We’ve finally completed our two weekend ante-natal classes and I can finally (somewhat) say now; that I have a safe grasp on what exactly is going to happen to me and my lady parts for when that jubilant yet terrifying due date approaches. I should start off by saying that Hollywood movies are full of shite and anything you’ve seen in the movies is horribly inaccurate and misleading. Between incessant agonizing screaming and mums casually being pushed out on wheelchairs glowing with their newborn cradled in their arms, I had never really understood what goes on in that mysterious period in between.
Until just a fortnight ago, I had refused to watch a single birthing video because I was terrified that I wouldn’t be able to un-see what was happening to the poor unsuspecting mother’s lady parts. Think of Chandler when he innocently begins watching this R-rated video that Monica graciously purchased as a Valentines Day surprise, only to find a hairy head crowning out of a woman’s lady part. I’m not sure what I was doing during health classes in high school – I may or may not have had a stint of absenteeism – but it seems that everyone around me has watched a birthing video, except me.
To really add fuel to my anxiety; my grandmother – who was a midwife for 27 years of her life – consistently torments with comments like “the pain of labour will be so excruciating that when they cut your perineum (more on that later) with a pair of scissors, you won’t feel a thing.” I don’t know about you but hearing that makes me want to tell my unborn child to get comfortable because he ain’t ever coming out.
After the longest six hours of my life sitting in a room with 20 other couples all expecting to welcome their firstborns in the New Year, I thought I’d share with you all the things that I thought I knew about labour but was completely wrong about. This would be particularly useful for those new mums in this generation who are completely clueless to what their bodies actually undergo during birth.
Your waters breaking won’t be as ceremonious as you think
I can’t count how many times I’ve watched movies where you see women standing in pools of fluids as water comes gushing out like a burst water pipe. Truth is you may experience just a trickle that may gradually increase or if in the case with some women, your waters don’t break then your doctor will have to do it for you.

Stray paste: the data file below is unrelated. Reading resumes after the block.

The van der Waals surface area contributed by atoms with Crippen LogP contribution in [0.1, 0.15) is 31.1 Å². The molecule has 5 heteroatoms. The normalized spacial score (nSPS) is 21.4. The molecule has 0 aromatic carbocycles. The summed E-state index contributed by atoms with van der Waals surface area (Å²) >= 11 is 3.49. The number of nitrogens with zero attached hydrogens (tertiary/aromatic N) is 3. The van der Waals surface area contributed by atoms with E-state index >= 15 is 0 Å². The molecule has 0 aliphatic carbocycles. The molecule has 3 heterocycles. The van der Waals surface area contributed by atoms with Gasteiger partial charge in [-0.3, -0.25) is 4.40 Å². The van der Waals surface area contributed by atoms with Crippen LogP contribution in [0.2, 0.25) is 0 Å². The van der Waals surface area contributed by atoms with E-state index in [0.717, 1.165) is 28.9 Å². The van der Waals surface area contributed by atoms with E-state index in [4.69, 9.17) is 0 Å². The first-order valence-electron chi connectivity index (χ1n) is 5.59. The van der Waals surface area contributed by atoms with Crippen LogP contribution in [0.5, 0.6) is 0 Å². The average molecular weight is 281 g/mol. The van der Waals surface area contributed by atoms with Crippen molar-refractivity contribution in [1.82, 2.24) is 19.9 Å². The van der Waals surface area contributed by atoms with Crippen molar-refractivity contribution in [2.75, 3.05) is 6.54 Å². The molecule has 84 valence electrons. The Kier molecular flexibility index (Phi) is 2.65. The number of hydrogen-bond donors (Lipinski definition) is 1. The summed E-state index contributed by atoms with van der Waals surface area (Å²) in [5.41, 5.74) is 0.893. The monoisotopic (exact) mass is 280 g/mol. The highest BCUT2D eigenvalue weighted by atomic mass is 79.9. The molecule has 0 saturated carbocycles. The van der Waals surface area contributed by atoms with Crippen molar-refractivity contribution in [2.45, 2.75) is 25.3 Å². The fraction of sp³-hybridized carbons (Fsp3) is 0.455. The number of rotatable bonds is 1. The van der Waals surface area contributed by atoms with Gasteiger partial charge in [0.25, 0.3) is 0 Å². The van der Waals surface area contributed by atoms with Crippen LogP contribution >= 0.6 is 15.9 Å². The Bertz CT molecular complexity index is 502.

A birth plan is useless most of the time
Let’s face it, life never really goes to plan and why should childbirth be any different? I’ve read countless blogs on what to pack for the hospital and in each they will highlight the importance of bringing your birth plan along (multiple copies in case the entire hospital needs to be clued in on it) as if it was a life-saving manual that needs to be followed to a tee. After speaking to numerous mums, the birth plans never go to plan so I’ve decided to wing it. My only plan is to last as long as I possibly can without an epidural.
You’re not constantly in pain during labour
It’s the contractions that hurt and as you progress through the phases of dilation they gradually become longer in duration with shorter intervals. During these intervals between contractions, you generally won’t feel much until the next one is upon you. I was under the misguided perception that you would be in constant and unrelenting pain for hours but as our midwife corrected, this isn’t actually the case.
Transition phase will be your worst nightmare
The way the midwife described this was that everything you felt up until the 7 centimetres of dilation is nothing compared to the last 3 centimetres known as the transition phase. You’ll feel like strangling your own mother if she was in arms reach – I’ll settle for Chris because I’ll hate the fact that he won’t EVER have to experience this pain. If you manage to survive through this without pain relief then the last stage is to push the football out of you and from what I’ve heard, that’s the easy part.
An epidural can make the birthing process euphoric – if it works.
In a small percentage of cases (5-8%) the epidural may not spread to the entire area symmetrically, which means the pain relief will only be limited to certain areas.
A cut down there is always better than a tear
Your doctor may need to do the occasional snip down there to allow your baby safe passage out – also known as an episiotomy. For the love of God don’t Google it. You’ve been warned. What you need to know and what I have taken solace in is that you’ll more than likely be delirious from the pain earlier that you won’t even feel it. The perineum is that soft tissue between your vagina and anus and the idea is to protect this from ever tearing all the way through which is why doctors may cut from a 45 degree angle into the area to control the tearing and give the baby more space to get its head out.
I’m sure there are many more horrifically wonderful elements to childbirth that I haven’t included here but I’m doing my best not to freak myself out that I only have six weeks left before having to endure this.
If I had a meme to sum up how I feel right now this delightful creature would be it.
If you haven’t read it already then check out the reasons why I don’t enjoy being pregnant.
>>P.S Net-a-Porter started their 50% off sale today and I’ve already racked up a hefty credit card bill and wanted to share with you my favourite moo-moos for summer 😉 Thank me later peeps xx<<